The other big challenge, universal to indie filmmakers but especially newcomers such as ourselves, was finding support and resources. We were fortunate that a Pennsylvania PBS station recognized the local importance of the story and helped us out with a starter grant and statewide broadcast. That helped us win an award from the Sundance Documentary Film Program, which was an incredible boost both financially and creatively and gave real weight to the project.
Wilson and Hamer on the remarkable response their film has received thus far…
The film has been very popular with our core audiences of progressive folks, the LGBT community and PBS viewers, and has won rave press reviews and substantial festival recognition including official selection to the Human Rights Watch International Film Festival at Lincoln Center. But our real hope is to reach new audiences who are “beyond the choir,” especially youth and adults living outside the major urban centers. That’s why we partnered with the Gay, Lesbian and Straight Education Network to give away DVD’s to over 200 student groups who screened the film at middle schools and high schools around the country on April 16, the National Day of Silence. We’ve also launched an intensive grassroots outreach effort, beginning in Pennsylvania where we’ve committed to holding events in every one of the state’s 67 counties, some of which have populations less than 10,000.
The response has been remarkable. At a public library screening in the small town town of Kittanning PA, where the librarian received death threats just for holding a “queer event” in a place where there’d never been one, the room was packed and the discussion lasted hours. Despite the efforts of the religious right to portray the homosexual lifestyle as something that’s restricted to big cities, the truth is that there are LGBT people everywhere in America, and they’re eager to connect with one another and their allies. That’s what the “Out in the Silence” Campaign for Fairnesss and Equality in Small Town and Rural America is all about.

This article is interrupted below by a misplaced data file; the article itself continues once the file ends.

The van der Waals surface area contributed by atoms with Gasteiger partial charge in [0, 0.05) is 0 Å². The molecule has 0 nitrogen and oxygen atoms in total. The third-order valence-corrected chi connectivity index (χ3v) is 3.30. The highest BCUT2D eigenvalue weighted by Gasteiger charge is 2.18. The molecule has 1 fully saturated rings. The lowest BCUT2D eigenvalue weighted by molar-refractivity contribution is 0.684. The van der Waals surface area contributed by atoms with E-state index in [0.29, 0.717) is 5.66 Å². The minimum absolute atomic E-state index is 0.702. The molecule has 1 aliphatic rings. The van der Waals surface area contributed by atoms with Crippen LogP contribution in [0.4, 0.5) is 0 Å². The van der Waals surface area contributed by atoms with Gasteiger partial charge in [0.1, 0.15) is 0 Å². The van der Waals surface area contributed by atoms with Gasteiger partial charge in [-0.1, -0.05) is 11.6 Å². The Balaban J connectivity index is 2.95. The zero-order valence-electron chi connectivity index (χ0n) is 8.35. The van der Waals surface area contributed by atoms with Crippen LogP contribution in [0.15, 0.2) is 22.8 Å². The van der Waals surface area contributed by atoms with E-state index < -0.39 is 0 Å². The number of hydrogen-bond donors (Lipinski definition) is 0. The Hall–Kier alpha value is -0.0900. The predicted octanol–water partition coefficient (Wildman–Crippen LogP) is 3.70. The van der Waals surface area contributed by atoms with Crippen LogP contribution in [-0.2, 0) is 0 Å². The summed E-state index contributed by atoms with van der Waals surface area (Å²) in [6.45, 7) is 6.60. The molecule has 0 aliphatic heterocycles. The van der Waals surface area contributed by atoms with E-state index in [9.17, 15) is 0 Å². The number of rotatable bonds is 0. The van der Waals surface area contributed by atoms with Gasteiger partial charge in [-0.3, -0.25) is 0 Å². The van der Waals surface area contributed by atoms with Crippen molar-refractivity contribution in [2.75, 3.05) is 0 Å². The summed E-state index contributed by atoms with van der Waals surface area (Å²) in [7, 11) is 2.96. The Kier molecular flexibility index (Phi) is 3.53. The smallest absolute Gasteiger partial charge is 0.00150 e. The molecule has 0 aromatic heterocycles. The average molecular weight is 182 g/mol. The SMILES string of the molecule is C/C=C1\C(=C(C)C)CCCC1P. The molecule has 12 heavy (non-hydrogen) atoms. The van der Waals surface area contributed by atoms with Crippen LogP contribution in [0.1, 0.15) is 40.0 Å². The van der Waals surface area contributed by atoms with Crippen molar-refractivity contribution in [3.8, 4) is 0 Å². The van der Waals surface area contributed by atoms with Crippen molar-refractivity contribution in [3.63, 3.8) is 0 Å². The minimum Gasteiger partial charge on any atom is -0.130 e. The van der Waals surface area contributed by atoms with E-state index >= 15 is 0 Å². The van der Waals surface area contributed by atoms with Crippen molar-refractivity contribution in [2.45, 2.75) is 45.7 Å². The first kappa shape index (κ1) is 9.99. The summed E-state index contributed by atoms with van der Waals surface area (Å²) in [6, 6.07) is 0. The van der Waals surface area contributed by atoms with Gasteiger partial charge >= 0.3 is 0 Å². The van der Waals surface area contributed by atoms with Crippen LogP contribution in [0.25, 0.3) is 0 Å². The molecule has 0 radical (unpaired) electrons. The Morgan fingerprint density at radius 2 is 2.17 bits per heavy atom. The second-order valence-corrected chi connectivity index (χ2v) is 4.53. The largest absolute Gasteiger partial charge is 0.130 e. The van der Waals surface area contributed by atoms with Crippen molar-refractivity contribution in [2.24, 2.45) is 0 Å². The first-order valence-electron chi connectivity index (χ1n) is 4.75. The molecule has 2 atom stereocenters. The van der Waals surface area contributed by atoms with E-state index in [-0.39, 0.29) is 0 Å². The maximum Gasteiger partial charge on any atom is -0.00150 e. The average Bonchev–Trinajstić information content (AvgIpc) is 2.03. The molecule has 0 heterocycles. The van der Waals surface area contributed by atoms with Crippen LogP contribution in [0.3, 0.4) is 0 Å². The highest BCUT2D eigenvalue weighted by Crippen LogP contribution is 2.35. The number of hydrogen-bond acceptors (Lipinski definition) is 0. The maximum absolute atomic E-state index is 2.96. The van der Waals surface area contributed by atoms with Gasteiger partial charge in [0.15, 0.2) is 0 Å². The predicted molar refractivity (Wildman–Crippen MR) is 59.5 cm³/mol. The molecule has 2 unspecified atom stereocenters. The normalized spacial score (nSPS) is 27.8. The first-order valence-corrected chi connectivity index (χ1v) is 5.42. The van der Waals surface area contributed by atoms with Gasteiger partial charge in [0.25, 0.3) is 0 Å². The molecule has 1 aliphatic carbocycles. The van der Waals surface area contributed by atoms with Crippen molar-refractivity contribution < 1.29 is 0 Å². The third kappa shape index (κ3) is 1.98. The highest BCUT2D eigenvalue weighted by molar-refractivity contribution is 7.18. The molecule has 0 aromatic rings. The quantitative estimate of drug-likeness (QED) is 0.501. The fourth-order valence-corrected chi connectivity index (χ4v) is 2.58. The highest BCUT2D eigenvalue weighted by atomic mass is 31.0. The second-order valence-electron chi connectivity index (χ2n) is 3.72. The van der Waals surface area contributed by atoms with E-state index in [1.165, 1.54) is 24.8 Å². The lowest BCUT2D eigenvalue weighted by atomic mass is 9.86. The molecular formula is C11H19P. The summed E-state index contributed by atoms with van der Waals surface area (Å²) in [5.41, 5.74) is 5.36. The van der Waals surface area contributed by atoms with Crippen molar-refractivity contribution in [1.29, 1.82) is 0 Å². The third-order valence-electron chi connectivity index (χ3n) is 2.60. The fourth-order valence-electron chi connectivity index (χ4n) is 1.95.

Wilson and Hamer on what inspired them while making the film, and on their future projects…
We were certainly moved by “The Times of Harvey Milk,” with his battle cry of “Come out, come out, wherever you are,” and of course all of John Scagliatti’s classical historical documentaries about the birth and growth of the LGBT movement. But our greatest inspiration comes from the characters we met in Oil City – ordinary people like CJ and Kathy who had the courage to break the traditional code of silence and stand up to bigotry and discrimination in their community. We hope they’ll inspire other ordinary folks around the country to take the extraordinary actions we need to bring about justice and equality for all.
Our first priority is to expand the community engagement campaign from Pennsylvania, where it’s already had significant impact, to the national level by reaching out to strategically chosen target areas. Meanwhile, to keep our hand in, we’ve been making a few short films including “Frances and Franke,” about a beguiling pair of developmentally disabled twins reunited after long institutionalization. Frances asked us to make the film after she saw “Out in the Silence” because “I know what it’s like to be discriminated against.” It’s another example of the power of an engaging story to reach even those you might least expect.